#4 The Shiny Part
Denver City dropped the word City and simply became Denver, and when the territory of Colorado was formed, stole the crown of territorial capital from Golden, Colorado, which had acquired that title five years earlier from the little town of Colorado City. But we’re all friends now!
Head to the west-facing side of the Capitol building, and gaze up to that shiny gold dome. That’s real gold, applied on top of the original copper dome. We all know what happens to nice shiny copper after it’s been exposed to the elements – it becomes not so shiny. The first coating of gold came along in 1908.
If you wonder who that guy is in the stained glass window, below the dome and in the main part of the Capitol, that’s none other than Barney Ford, who, as a former slave and now successful hotelier and restaurateur, lobbied Congress in 1865 not to let the territory of Colorado become a state until it changed its state constitution to allow African Americans to vote.
#5 The Best Burger in the City
If you’re hungry now, head east a block on Colfax Avenue, to the City Grille (hopefully open after a temporary closure due to COVID-19). Voted the best burger in Denver several times, this is where legislators and power brokers head for lunch or a beer to haggle out deals, or to take a break from haggling out deals. A nice place, with a wide variety of menu choices, as well as beer choices. Most importantly, quick and friendly service.
While you’re enjoying lunch, or if you choose a take-out lunch from this or some other establishment along Colfax Avenue, think on the history of this 26 mile street itself. Named for Schuyler Colfax, the vice president during President Ulysses S. Grant’s first term in office, known as the longest commercial street in North America.
#6 The Final Resting Place
For the last stop, if you’re following this list of stops in order, you’ll want to retrieve your vehicle, and head east of the City Grille about 15 blocks or so, to Franklin Street. Turn south and in two blocks you’ll be at the corner of Cheesman Park. A great place to rest after your earlier stops, or a relaxing way to mellow out if you’ve decided to begin your staycation here.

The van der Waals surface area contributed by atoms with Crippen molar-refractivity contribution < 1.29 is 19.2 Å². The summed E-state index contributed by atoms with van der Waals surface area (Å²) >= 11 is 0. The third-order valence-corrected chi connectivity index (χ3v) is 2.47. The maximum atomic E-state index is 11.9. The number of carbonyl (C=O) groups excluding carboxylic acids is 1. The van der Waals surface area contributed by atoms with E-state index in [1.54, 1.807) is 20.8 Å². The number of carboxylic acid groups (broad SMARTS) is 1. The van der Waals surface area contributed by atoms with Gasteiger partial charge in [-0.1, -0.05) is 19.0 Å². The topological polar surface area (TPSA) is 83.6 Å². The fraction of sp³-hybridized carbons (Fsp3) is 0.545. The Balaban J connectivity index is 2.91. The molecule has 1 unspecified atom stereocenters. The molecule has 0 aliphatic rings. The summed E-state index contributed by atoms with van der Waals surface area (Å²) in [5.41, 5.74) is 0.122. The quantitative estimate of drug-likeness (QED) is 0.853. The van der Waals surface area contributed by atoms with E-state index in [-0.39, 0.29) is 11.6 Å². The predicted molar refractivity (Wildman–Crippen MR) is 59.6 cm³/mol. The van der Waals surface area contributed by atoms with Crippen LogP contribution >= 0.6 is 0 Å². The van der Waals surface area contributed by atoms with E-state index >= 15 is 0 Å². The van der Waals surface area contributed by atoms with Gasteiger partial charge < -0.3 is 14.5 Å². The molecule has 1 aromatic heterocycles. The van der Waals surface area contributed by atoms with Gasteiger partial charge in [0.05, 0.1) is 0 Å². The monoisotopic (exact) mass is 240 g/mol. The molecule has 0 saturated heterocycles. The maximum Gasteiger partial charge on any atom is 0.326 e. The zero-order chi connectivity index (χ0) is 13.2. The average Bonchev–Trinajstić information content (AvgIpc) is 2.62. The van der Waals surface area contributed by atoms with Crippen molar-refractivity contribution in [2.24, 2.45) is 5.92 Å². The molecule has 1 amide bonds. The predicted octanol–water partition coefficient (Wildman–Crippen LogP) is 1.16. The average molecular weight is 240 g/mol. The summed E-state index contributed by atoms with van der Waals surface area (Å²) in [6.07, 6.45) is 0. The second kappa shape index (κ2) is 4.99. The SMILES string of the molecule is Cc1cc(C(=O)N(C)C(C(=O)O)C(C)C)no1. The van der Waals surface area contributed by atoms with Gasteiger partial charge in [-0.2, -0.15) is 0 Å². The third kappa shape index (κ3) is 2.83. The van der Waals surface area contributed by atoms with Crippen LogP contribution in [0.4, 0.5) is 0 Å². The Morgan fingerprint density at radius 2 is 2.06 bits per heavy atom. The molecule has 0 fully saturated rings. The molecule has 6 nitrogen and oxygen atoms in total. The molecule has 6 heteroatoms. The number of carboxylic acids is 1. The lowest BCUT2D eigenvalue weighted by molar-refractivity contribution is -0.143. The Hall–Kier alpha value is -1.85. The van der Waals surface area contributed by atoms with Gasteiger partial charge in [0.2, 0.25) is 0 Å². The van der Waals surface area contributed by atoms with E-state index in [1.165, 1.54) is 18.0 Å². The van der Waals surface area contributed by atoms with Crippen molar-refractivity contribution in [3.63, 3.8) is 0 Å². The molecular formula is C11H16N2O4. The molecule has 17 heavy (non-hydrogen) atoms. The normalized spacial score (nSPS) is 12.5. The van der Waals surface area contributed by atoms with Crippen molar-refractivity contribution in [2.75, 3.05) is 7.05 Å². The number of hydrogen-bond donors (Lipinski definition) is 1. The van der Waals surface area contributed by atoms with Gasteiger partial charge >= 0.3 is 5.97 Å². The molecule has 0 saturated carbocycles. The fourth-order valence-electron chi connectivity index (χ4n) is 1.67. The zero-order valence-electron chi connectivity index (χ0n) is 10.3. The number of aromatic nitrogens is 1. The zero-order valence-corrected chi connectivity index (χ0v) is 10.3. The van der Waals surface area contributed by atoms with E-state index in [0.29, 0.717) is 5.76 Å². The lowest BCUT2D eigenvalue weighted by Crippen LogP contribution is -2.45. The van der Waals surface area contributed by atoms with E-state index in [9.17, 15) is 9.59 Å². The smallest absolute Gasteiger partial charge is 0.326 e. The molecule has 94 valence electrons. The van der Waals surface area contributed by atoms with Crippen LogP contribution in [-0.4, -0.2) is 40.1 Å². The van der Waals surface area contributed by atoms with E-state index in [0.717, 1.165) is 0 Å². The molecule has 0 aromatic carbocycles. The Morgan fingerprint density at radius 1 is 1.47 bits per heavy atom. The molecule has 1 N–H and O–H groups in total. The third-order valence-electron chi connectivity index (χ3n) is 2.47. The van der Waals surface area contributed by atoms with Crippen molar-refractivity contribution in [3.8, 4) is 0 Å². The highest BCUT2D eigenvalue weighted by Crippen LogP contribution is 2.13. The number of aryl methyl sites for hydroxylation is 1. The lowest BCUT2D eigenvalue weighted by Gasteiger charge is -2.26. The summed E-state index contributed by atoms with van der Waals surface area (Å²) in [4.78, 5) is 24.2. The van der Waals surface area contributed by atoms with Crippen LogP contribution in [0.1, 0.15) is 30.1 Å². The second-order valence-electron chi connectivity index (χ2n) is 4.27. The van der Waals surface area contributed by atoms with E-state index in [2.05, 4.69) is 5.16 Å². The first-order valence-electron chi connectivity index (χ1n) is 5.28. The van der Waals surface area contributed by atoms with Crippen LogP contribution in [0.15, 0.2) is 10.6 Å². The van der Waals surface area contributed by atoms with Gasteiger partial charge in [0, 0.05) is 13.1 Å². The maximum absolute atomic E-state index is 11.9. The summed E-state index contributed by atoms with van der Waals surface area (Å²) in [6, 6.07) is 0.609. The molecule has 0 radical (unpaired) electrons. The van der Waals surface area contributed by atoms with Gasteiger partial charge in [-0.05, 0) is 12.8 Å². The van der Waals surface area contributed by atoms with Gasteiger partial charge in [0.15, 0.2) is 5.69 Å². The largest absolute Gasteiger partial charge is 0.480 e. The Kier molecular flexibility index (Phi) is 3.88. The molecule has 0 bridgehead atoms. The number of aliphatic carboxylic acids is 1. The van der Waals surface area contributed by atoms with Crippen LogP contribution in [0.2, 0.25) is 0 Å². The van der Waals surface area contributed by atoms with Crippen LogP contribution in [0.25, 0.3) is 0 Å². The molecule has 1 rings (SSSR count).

Lie down on the grass and gaze at the sky, and see if it’s hard to get up after a few moments. Why? Because, you’re lying on what was once the city’s first cemetery. It’s been said that the spirits of the earliest “residents” don’t like to let latter-day visitors get up and move on with their lives!
As the city grew in the early 1900’s, the call came from the office of Mayor Robert Speer to create more public parks, to go hand-in-hand with what was known as the City Beautiful movement sweeping the country. The cemetery’s dead were eventually relocated, when that plan came to fruition. Not before some scandal by the way: the city in its early days made the mistake of hiring one overseer of the movement of graves with a payment to be based on the number of caskets moved. The unscrupulous overseer took it upon himself to divide one set of bones among several caskets to pad his paycheck.
Named for Walter Cheesman, not a popular guy in Denver, but since his widow ponied up the $100,000 for the memorial pavilion, the city named the park for him.
After taking in the park, if your appetite has been whetted, check out Denver Walking Tours for lots more guided and Audio Adventure self-guided Denver tours, which you can take at your leisure. There are also ghost tours to be had, if you particularly enjoyed the tale of Cheesman Park. All are fun, family-friendly routes and will entertain and inform, as well as give you some fresh air and exercise. So, leave the television streaming to late-night, and get out to see the beautiful city of Denver!